The Interior Department isn't the only department full of Trump appointees hostile to climate science. The administration set the tone minutes after Trump's inauguration by removing references to climate change from the White House website, among other alterations. And in January, the Environmental Data & Governance Initiative published a report detailing how the Trump administration has censored climate change information on government websites. "Language about climate change has been systematically changed across multiple agencies and program websites," the report found.

Ningaloo Reef near Exmouth on April 2, 2012 in Western Australia. James D. Morgan / Getty Images News

By Dana M Bergstrom, Euan Ritchie, Lesley Hughes and Michael Depledge

In 1992, 1,700 scientists warned that human beings and the natural world were "on a collision course." Seventeen years later, scientists described planetary boundaries within which humans and other life could have a "safe space to operate." These are environmental thresholds, such as the amount of carbon dioxide in the atmosphere and changes in land use.

Read More Show Less

EcoWatch Daily Newsletter

A 3-hour special film by EarthxTV calls for protection of the Amazon and its indigenous populations. EarthxTV.org

To save the planet, we must save the Amazon rainforest. To save the rainforest, we must save its indigenous peoples. And to do that, we must demarcate their land.

Read More Show Less

Trending

UN Secretary General Antonio Guterres delivers a video speech at the high-level meeting of the 46th session of the United Nations Human Rights Council UNHRC in Geneva, Switzerland on Feb. 22, 2021. Xinhua / Zhang Cheng via Getty Images

By Anke Rasper

"Today's interim report from the UNFCCC is a red alert for our planet," said UN Secretary General Antonio Guterres.

The report, released Friday, looks at the national climate efforts of 75 states that have already submitted their updated "nationally determined contributions," or NDCs. The countries included in the report are responsible for about 30% of the world's global greenhouse gas emissions.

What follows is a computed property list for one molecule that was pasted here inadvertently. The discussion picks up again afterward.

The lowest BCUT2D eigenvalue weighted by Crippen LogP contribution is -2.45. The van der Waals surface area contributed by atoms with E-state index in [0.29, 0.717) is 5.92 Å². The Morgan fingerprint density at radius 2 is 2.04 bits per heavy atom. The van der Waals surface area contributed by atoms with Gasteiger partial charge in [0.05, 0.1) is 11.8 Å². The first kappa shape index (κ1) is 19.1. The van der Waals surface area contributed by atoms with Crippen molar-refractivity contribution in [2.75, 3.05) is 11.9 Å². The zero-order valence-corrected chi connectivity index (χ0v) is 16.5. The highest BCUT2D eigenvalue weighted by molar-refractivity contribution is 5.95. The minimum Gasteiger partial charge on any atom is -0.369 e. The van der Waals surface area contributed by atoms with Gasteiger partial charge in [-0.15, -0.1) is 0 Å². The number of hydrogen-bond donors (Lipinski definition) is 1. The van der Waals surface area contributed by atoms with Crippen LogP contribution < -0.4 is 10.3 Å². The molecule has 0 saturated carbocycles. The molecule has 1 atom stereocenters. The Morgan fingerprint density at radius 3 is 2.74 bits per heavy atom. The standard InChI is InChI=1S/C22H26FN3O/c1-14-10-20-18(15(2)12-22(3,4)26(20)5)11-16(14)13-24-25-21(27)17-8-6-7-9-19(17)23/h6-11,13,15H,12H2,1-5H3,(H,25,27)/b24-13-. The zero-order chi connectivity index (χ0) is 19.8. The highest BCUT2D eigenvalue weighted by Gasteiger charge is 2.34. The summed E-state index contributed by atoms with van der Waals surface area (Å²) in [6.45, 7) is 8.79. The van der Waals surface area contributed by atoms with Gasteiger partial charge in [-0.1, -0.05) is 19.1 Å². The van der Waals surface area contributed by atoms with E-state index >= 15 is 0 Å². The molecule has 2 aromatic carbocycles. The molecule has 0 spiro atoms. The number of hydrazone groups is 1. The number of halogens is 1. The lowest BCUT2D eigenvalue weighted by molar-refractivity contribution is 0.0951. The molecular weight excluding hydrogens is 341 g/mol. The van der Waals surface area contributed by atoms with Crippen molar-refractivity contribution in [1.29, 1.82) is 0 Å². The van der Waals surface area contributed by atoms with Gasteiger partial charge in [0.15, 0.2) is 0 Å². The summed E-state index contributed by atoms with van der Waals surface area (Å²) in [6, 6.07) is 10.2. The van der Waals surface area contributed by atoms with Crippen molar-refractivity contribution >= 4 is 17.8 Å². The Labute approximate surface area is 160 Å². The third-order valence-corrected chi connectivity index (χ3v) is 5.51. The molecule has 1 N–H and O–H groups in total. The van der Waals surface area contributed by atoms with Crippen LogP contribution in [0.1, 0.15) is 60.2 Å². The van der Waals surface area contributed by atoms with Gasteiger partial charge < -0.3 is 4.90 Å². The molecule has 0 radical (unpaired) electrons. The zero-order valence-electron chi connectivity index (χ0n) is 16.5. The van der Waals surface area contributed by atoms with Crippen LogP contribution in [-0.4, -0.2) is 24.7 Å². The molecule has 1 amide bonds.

Read More Show Less
New Delhi's smog is particularly thick, increasing the risk of vehicle accidents. SAJJAD HUSSAIN / AFP via Getty Images

India's New Delhi has been called the "world air pollution capital" for its high concentrations of particulate matter that make it harder for its residents to breathe and see. But one thing has puzzled scientists, according to The Guardian. Why does New Delhi see more blinding smogs than other polluted Asian cities, such as Beijing?

Read More Show Less
A bridge over the Delaware river connects New Hope, Pennsylvania with Lambertville, New Jersey. Richard T. Nowitz / Getty Images

In a historic move, the Delaware River Basin Commission (DRBC) voted Thursday to ban hydraulic fracking in the region. The ban was supported by all four basin states — New Jersey, Delaware, Pennsylvania and New York — putting a permanent end to hydraulic fracking for natural gas along the 13,539-square-mile basin, The Philadelphia Inquirer reported.

Read More Show Less